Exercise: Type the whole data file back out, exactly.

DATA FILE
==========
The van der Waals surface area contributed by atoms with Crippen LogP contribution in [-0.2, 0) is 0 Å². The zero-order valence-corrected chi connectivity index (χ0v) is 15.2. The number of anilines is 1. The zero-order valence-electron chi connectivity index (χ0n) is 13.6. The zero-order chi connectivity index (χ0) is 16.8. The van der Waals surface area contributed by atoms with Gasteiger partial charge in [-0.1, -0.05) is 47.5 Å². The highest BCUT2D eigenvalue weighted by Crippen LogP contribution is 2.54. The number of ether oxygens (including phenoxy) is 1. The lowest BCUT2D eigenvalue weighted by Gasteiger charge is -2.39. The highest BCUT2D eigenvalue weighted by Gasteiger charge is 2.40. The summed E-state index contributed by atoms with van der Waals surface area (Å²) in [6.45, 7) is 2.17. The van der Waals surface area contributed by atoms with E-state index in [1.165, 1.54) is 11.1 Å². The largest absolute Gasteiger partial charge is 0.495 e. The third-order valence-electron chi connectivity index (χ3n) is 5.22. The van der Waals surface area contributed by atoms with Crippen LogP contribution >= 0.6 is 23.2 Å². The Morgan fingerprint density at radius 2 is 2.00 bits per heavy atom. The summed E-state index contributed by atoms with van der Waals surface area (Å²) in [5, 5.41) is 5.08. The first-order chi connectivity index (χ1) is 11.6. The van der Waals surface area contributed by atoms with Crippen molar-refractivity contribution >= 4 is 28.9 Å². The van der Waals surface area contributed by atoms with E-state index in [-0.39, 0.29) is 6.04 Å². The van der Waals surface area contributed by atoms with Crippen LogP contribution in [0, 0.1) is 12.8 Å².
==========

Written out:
The van der Waals surface area contributed by atoms with Crippen LogP contribution in [-0.2, 0) is 0 Å². The zero-order valence-corrected chi connectivity index (χ0v) is 15.2. The number of anilines is 1. The zero-order valence-electron chi connectivity index (χ0n) is 13.6. The zero-order chi connectivity index (χ0) is 16.8. The van der Waals surface area contributed by atoms with Gasteiger partial charge in [-0.1, -0.05) is 47.5 Å². The highest BCUT2D eigenvalue weighted by Crippen LogP contribution is 2.54. The number of ether oxygens (including phenoxy) is 1. The lowest BCUT2D eigenvalue weighted by Gasteiger charge is -2.39. The highest BCUT2D eigenvalue weighted by Gasteiger charge is 2.40. The summed E-state index contributed by atoms with van der Waals surface area (Å²) in [6.45, 7) is 2.17. The van der Waals surface area contributed by atoms with E-state index in [1.165, 1.54) is 11.1 Å². The largest absolute Gasteiger partial charge is 0.495 e. The third-order valence-electron chi connectivity index (χ3n) is 5.22. The van der Waals surface area contributed by atoms with Crippen LogP contribution >= 0.6 is 23.2 Å². The Morgan fingerprint density at radius 2 is 2.00 bits per heavy atom. The summed E-state index contributed by atoms with van der Waals surface area (Å²) in [5, 5.41) is 5.08. The first-order chi connectivity index (χ1) is 11.6. The van der Waals surface area contributed by atoms with Crippen molar-refractivity contribution >= 4 is 28.9 Å². The van der Waals surface area contributed by atoms with E-state index in [-0.39, 0.29) is 6.04 Å². The van der Waals surface area contributed by atoms with Crippen LogP contribution in [0, 0.1) is 12.8 Å².